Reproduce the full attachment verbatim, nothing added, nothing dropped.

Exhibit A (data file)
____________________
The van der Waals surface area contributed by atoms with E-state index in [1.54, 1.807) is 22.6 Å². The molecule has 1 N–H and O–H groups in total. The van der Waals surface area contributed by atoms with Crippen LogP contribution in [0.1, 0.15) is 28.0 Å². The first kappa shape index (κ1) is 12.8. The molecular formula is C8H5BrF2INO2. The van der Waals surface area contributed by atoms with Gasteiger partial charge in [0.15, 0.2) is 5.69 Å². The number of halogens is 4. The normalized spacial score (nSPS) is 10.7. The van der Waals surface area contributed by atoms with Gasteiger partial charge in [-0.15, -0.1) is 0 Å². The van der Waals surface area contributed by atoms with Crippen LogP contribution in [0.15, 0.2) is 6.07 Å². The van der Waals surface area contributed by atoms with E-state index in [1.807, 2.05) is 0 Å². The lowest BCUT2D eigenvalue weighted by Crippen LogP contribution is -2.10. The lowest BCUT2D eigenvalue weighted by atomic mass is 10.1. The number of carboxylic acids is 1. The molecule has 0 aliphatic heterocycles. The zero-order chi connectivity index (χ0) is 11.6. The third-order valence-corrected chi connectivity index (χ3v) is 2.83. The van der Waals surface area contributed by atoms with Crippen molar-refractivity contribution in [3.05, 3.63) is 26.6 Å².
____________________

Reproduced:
The van der Waals surface area contributed by atoms with E-state index in [1.54, 1.807) is 22.6 Å². The molecule has 1 N–H and O–H groups in total. The van der Waals surface area contributed by atoms with Crippen LogP contribution in [0.1, 0.15) is 28.0 Å². The first kappa shape index (κ1) is 12.8. The molecular formula is C8H5BrF2INO2. The van der Waals surface area contributed by atoms with Gasteiger partial charge in [0.15, 0.2) is 5.69 Å². The number of halogens is 4. The normalized spacial score (nSPS) is 10.7. The van der Waals surface area contributed by atoms with Gasteiger partial charge in [-0.15, -0.1) is 0 Å². The van der Waals surface area contributed by atoms with Crippen LogP contribution in [0.15, 0.2) is 6.07 Å². The van der Waals surface area contributed by atoms with E-state index in [1.807, 2.05) is 0 Å². The lowest BCUT2D eigenvalue weighted by Crippen LogP contribution is -2.10. The lowest BCUT2D eigenvalue weighted by atomic mass is 10.1. The number of carboxylic acids is 1. The molecule has 0 aliphatic heterocycles. The zero-order chi connectivity index (χ0) is 11.6. The third-order valence-corrected chi connectivity index (χ3v) is 2.83. The van der Waals surface area contributed by atoms with Crippen molar-refractivity contribution in [3.05, 3.63) is 26.6 Å².